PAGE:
"And he said, ‘I told Russell I wanted you to produce some records, and Russell said, ‘Why you trying to get Prince Paul, man? He’s played out. He’s wack.’ And of course, Serch had no tact in telling me that. And it all made sense like, ‘Okay, these are the same dudes who begged me to work with them, now it’s like I’m wack.’
“So I took all that frustration, and I started making these dark, depressing beats. And I was like, ‘Yo, I’m going to put a group together; I’m going to show everybody that I’m not wack. I’m nice.’ So I started finding guys in similar predicaments.
"I called up RZA, who was signed to Tommy Boy, and then got dropped, had legal problems, not having a good time. Frukwan, it was bad, I think he was making clothes out of his house at the time. Poetic was kind of making music, but he was working at a factory, living with his sister.
"So I thought of uniting people who felt were in similar mind frames, and I’ve decided to take their energy to make a group. We’re going to form this one single power, and after that we’re going to go about and do individual projects. It’d be an easy way to re-launch our careers.
“So I brought them to my house. I played them the music. They all got along. And we had to come up with a name, so we came up with the Gravediggaz concept. Honestly, I don’t even know why we used that name. I was just amped that everybody was there. RZA said he came up with it, but I say Poetic did.
"I remember when the name Gravediggaz came up, Rakeem said, ‘Yo, I’m going to be the Rzarector, the RZA.” He came up with that name at my house. [Laughs.] And Poetic was like, ‘I’m going to be the Grym Reaper.” You know, because he had Brothers Grym. And then Frukwan was like, ‘Yeah, yeah, I’ll be the Gatekeeper.’ And I just said, ‘Aight, then I’ll be the Undertaker. Let’s get going!’ [Laughs.]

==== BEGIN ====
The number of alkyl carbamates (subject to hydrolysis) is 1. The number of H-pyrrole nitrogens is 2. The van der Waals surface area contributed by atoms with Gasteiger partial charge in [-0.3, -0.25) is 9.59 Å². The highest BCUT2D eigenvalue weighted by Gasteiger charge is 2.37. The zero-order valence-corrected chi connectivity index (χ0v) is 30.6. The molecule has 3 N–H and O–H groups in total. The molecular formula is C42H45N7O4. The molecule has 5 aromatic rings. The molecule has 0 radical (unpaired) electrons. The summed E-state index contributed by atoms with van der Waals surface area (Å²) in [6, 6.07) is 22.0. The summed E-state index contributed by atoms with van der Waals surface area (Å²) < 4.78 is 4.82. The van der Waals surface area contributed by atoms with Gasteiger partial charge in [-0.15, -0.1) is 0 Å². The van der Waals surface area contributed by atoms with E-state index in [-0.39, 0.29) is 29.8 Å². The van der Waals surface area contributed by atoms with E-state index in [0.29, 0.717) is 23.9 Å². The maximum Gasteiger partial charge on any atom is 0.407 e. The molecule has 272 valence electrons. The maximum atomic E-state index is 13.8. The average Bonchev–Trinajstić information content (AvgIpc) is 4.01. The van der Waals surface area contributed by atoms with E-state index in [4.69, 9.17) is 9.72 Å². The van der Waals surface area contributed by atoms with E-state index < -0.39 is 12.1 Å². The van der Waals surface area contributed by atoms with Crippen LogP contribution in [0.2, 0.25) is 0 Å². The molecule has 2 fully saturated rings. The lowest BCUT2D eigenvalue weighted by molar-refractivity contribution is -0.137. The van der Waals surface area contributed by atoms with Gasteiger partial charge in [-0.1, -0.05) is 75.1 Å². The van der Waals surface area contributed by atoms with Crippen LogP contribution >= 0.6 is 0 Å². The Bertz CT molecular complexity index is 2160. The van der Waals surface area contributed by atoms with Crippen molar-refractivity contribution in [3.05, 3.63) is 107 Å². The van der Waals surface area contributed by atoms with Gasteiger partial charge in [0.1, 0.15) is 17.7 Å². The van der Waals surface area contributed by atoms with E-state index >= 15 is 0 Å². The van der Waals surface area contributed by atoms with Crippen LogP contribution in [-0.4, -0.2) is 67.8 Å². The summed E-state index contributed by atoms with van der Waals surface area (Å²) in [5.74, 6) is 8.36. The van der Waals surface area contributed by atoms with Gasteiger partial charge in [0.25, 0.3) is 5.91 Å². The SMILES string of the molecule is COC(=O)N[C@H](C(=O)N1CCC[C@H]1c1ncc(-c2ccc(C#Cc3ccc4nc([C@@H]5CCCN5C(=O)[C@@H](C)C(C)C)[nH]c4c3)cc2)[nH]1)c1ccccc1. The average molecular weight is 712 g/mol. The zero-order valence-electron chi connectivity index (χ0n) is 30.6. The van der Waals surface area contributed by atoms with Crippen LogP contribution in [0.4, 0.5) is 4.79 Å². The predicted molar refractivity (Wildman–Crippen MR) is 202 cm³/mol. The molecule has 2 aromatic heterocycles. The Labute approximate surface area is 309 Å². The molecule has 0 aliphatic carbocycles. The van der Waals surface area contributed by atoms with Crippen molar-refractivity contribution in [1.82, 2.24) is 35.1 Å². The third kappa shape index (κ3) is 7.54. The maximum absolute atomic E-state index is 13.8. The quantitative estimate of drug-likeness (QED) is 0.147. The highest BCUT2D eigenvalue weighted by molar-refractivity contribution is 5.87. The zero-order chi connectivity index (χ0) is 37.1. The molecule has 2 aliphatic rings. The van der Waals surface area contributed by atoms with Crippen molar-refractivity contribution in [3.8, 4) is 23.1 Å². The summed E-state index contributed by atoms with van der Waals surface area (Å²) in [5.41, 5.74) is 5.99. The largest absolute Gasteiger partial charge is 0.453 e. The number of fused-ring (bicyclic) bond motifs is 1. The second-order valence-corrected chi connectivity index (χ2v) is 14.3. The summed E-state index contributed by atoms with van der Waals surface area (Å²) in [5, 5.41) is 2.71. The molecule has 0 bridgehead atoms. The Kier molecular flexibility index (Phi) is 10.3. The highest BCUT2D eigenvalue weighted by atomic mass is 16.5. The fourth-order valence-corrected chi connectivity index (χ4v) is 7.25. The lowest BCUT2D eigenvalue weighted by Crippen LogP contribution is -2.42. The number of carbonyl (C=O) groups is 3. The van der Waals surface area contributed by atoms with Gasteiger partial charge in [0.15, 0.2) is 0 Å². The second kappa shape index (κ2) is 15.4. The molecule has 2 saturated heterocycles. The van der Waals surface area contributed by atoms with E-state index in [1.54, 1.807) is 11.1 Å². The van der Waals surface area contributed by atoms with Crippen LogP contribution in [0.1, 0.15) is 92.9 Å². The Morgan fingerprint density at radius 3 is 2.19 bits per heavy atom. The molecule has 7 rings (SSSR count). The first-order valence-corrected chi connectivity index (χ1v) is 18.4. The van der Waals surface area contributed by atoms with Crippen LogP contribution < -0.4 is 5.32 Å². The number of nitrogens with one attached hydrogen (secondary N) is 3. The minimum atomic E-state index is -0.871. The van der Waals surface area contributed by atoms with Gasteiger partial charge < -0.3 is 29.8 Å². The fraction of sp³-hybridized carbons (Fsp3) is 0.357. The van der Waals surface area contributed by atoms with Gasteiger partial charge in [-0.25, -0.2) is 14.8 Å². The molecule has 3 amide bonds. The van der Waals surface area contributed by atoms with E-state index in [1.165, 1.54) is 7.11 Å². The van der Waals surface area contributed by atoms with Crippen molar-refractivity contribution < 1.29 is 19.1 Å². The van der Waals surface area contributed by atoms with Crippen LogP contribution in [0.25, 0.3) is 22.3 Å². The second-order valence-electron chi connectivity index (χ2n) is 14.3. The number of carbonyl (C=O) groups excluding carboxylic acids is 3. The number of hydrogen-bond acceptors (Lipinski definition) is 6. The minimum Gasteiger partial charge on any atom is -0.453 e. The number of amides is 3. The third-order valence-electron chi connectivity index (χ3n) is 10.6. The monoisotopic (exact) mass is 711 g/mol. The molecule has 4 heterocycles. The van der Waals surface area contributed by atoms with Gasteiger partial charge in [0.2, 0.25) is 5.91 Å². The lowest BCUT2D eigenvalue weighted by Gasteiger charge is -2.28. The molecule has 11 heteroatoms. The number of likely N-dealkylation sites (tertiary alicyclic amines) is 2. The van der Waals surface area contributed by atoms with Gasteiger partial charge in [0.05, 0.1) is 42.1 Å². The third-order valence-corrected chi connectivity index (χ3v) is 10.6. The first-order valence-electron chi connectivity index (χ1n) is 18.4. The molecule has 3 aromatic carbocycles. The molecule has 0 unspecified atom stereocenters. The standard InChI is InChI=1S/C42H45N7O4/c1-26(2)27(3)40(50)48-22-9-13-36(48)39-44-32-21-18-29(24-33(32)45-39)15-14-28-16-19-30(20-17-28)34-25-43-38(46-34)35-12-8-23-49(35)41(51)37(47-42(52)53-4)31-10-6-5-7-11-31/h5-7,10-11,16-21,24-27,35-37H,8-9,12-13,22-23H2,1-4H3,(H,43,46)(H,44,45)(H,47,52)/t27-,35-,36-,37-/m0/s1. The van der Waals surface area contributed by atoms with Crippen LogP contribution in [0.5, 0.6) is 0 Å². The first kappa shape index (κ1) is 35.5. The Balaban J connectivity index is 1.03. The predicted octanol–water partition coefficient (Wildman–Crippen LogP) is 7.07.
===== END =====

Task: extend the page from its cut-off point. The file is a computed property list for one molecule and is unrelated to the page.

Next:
‘Diary of Madman’ amazingly did well. I remember talking to Funk Flex, he was like, ‘Yo, I had to play this record. I didn’t want to play it, but I have to because it’s getting requested so much.’ Flex told me it was like the most requested record for like a week or two week. He even had a disgusted look on his face.
“When the singles came out they were received in mixed ways. At the time, Craig Mack was out, and Biggie was out. Everything was kind of getting more street-oriented. And there was Wu-Tang of course. So everybody was calling our sound “gimmicky.”
“But the good thing was that ‘Diary of Madman’ amazingly did well. I remember talking to Funk Flex, he was like, ‘Yo, I had to play this record. I didn’t want to play it, but I have to because it’s getting requested so much.’ Flex told me it was like the most requested record for like a week or two week. He even had a disgusted look on his face, like, ‘Man, I really don't want to play this, but I’m just getting bombarded with requests.’ It was nice because that record didn’t have a hook or anything. It was straight rhyming, but it received daytime play. I knew I won, kind of like when ‘Plug Tunin’’ was out on the radio.
“And RZA making Wu-Tang peak at the moment didn’t hurt either. It just made people more interested in us. So we did well. It wasn’t great. We just had this stigma of being a gimmick, which really bothered me. I was like, ‘Man, I worked hard for what? To get dissed?’ But like most of my records, it takes people ten years to appreciate it.”